In Algeria, Tamazight, one of the Berber languages, is an officially recognized language along with French and Arabic. Comoros and Djibouti also recognizes Swahili, a language definitively African; Djibouti recognizes Somali; Iraq recognizes Kurdish; Lebanon recognizes Armenian; Somalia, of course, recognizes Somali; English, in addition to Arabic, is an official language in Sudan; Urdu, Hindi, and Persian are all recognized in the United Arab Emirates. The number of dialects and regional languages in addition to those recognized by the government is staggering—and all these languages exist in a post-colonial setting. Under colonial rule, English, French, Italian, and German were the official languages, so it is heartening to see so much linguistic diversity in a region that gained its independence relatively recently.

Given that the AHDR analyzed only English to Arabic translation statistics, it would be interesting to discover the English to French or English to Somali/Persian/Armenian/etc. statistics. Granted, they would be slight—Arabic is the dominant language in the region—but they might change the report for better or worse. Are French books more widely available than Arabic (especially those in the humanities)? What is the market for French or Armenian translations from English? As of now I can’t find anything compelling to answer these questions, but it’s worth a hunt.

Finally, is there anything hopeful about literacy and translation in the Arab world? Is education as bleak as the AHDR painted it to be? One positive statistic from the Peterson Institute for International Economics, is that “on fundamental social indicators such as literacy, poverty and education the Arab countries do as well as or better than most other countries with similar incomes.” Unfortunately the huge regional differences in the Arab states prove this statistic completely relative. The United Arab Emirates is certainly more literate than Somalia—generalizing across the entire Arab region smoothes out the sharp ridges of poverty covering much of the geography.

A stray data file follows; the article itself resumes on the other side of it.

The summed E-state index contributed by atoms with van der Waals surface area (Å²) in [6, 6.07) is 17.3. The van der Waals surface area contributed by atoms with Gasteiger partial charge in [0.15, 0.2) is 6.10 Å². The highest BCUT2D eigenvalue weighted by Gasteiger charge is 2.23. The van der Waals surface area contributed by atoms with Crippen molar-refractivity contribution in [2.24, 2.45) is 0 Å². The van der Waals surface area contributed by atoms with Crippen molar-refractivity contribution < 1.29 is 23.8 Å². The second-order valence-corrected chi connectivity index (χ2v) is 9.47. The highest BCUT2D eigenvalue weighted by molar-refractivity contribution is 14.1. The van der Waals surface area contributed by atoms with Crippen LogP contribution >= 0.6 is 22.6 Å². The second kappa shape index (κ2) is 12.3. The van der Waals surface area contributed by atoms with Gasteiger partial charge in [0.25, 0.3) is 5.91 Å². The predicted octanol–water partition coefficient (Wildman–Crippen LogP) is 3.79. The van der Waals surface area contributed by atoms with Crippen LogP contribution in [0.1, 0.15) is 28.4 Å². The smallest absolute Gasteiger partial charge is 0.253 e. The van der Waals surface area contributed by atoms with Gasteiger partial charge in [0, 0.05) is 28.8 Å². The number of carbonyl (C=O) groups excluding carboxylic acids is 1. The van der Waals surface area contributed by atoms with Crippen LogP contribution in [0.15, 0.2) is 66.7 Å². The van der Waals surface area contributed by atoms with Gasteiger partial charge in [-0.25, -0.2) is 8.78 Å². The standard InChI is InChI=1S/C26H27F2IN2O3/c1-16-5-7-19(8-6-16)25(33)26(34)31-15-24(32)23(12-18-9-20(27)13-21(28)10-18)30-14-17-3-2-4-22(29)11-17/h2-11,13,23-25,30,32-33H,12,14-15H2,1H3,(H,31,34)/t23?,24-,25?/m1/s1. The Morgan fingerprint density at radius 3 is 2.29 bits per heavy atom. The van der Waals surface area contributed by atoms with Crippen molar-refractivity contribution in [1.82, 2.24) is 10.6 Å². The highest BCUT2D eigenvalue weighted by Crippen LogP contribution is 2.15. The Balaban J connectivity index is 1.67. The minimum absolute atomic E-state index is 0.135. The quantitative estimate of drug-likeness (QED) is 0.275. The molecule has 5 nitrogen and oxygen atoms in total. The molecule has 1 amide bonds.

The Economist itself found that the six desert monarchies—Bahrain, Saudi Arabia, Oman, Kuwait, Qatar, United Arab Emirates—increased literacy rates by 75% since 1970. Again, this is a huge gain for a region faced with a significantly illiterate population, but, again, this represents the wealthiest region in the greater Arab region. These six countries have spent at least $50 billion to-date on higher education. This year Saudi Arabia’s Abdullah University of Science and Technology will open with a personal royal endowment of $10 billion. While these figures are staggering, they are limited in scope. “So far, however, higher education in the Arab world at large has produced few critical minds. Most Arab universities are victims of ‘massification’: Egypt shoves 30% of the relevant age group into university, of whom fewer than half graduate.” Gains in education marked by huge regional discrepancies: this seems to be the overarching framework of Arab literacy. In some places much of the population is literate and well-to-do. In others, most of the population is illiterate and earning less than $1.70 per day. There seems to be no common ground to rest on in this region—everything is an extreme.

The reasons for the extreme poles of literate and illiterate, rich and poor, are varied and complex (and inconceivable to many in the Western world). Is the Arab world an area without hope in terms of literacy? No, I think that is too broad of a statement—just like the term “Arab world” is much too broad to encompass the diversity of the region. Yes, the Arabic language connects all twenty two of the Arab states, but at least tens of other languages are officially recognized or widely spoken. The Arab world, however it is defined, is certainly facing a problem: most of its population is under the age of 30 and much of those young people are uneducated. With little to no education available in much of the region and the business sector on the rise (in addition to government bureaucracy behemoths which employ millions of people), education is essential; access to literature is essential, and the limitation of both is crippling.